Peptide process development projects have increased in the last few years. Judging by our blog readership and social interactions, interest in peptide drugs is continuing to grow by leaps and bounds.
We’ve seen questions focused on whether a given peptide can even be produced give way to questions focused on whether a peptide can be produced at X volume, for Y cost and at Z purity.
Peptides are a unique class of drugs nestled between small molecules and proteins. Between 1920 (the introduction of the world’s first peptide drug – insulin) and 2017, more than 60 peptides have been approved by the FDA.
Peptides are attractive as a drug class due to their high specificity and low toxicity, but certain properties have historically limited its utility (e.g., parenteral route of administration, proteolytic instability, etc.). These are among the limitations of peptides that are currently being overcome, and have been the focus on increased research and industry attention over the last decade or so.
We’ve written on a number of peptide topics over the years, and much of our focus has been on the various techniques used to synthesize the peptide API – liquid phase, solid or hybrid.
History of Peptide Synthesis
Peptide synthesis technique selection is extremely important. The very first liquid phase synthesis of a peptide hormone, Oxytocin, was reported in 1954 – an elegant synthesis for which Vincent du Vigneaud received the Nobel Prize.
In 1963, Robert Bruce Merrifield reported synthesis of a tetrapeptide (4 amino acids) using solid phase synthesis. While solid phase synthesis is convenient to perform, liquid phase synthesis is preferred for peptides which:
- are typically less than 15 amino acids in length.
- have commercial requirements of 100+ kilograms.
- are price sensitive, and cost considerations are either very important or absolutely critical.
Most of our peptide projects extend well beyond synthesis technique selection and development to encompass other key areas of peptide drug commercialization.
Scale-up, confirmatory batch production, process optimization and analytical methods development are all milestones on the path a peptide therapeutic takes through clinical trials to market. It is the collective advances in these related disciplines – better chromatographic resolutions, or our greater knowledgebase for methods creation and validation, for example – which have contributed to the resurgence of pharma peptides.
16 Amino Acids. 100 Kilograms. 98% Purity!
Our previous liquid phase synthesis of a decapeptide (10 amino acids) at 35 Kg scale involved 24 steps. At the time, we considered this a very significant peptide manufacturing milestone for Neuland.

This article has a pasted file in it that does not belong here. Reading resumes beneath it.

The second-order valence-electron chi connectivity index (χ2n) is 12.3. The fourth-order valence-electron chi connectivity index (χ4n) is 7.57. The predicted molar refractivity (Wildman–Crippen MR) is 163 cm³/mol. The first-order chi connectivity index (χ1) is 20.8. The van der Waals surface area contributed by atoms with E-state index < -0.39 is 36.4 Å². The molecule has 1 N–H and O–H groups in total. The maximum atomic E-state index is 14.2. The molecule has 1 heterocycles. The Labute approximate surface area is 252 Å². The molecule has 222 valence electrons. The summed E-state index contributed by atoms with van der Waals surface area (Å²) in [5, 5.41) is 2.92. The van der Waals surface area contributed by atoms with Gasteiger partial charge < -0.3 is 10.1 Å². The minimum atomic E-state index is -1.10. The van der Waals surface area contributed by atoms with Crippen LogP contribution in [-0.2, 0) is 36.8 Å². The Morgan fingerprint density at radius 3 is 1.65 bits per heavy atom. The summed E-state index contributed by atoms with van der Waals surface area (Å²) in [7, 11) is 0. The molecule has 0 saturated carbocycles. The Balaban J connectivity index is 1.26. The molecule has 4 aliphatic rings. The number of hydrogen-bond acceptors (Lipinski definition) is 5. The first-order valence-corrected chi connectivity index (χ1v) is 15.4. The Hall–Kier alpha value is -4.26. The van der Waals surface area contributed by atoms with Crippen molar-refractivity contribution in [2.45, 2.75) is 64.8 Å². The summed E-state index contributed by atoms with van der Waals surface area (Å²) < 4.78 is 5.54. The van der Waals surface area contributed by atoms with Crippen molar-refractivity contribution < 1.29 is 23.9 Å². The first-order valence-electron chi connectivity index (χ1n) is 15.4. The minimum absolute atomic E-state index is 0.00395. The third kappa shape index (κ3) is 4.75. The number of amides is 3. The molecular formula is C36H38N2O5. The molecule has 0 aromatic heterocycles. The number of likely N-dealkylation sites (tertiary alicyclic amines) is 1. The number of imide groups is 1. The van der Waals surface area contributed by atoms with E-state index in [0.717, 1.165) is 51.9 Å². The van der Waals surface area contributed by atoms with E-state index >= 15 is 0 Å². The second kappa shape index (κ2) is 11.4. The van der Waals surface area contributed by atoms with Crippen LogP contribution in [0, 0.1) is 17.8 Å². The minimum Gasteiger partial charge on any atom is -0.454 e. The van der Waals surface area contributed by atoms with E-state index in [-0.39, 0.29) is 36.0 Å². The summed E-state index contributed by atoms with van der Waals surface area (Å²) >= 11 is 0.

Then one of our U.S.-based customers asked us to develop a liquid phase synthesis route for a cyclic sixteen amino acid peptide API which possessed multiple disulfide bonds.
They also wanted the peptide scalable to 100+ kilograms per year.
For this particular API, Neuland developed a liquid phase synthesis strategy using four protected segments, including:
- a hexapeptide
- a tripeptide
- a pentapeptide
- a dipeptide.
Overall, the final process involved 40 isolated stages. Each stage required evaluation of optimal reaction conditions. For each of the 40 steps, reaction parameters – including temperature, reactant molar ratios, and pH – were optimized.
Specific analytical methods were also developed, and critical process parameters and critical quality attributes were established for each stage.
To demonstrate scalability, Neuland prepared all the segments in several hundred grams quantities (with purity exceeding 95%).
Process consistency was established by conducting three lab verification batches for each of the stages. The yield for the verification batch of the lyophilized peptide API (post-preparative HPLC) was ~30% and the final API purity was 98+%, per the customer’s specification.
The Peptide Class is in Session
While this was just a single project at Neuland, it was an example of a successful – and quite complex – liquid phase synthesis scaled to commercial volumes.
From analytical and process instrumentation to novel peptide assembly methods, much has happened to pave the way for the peptide API industry to routinely discuss projects at 100+ kg/yr scales…at 98+% purities…across 40 manufacturing steps.
We’ve reached a juncture where complex peptide manufacturing techniques and instrumentation are starting to bend the cost- and scale curves, just as the science of peptides seems to be coming to fruition. This is building a more compelling revenue case for peptide therapeutics – something that has generally been out of reach.
The peptide class, it seems, is in session.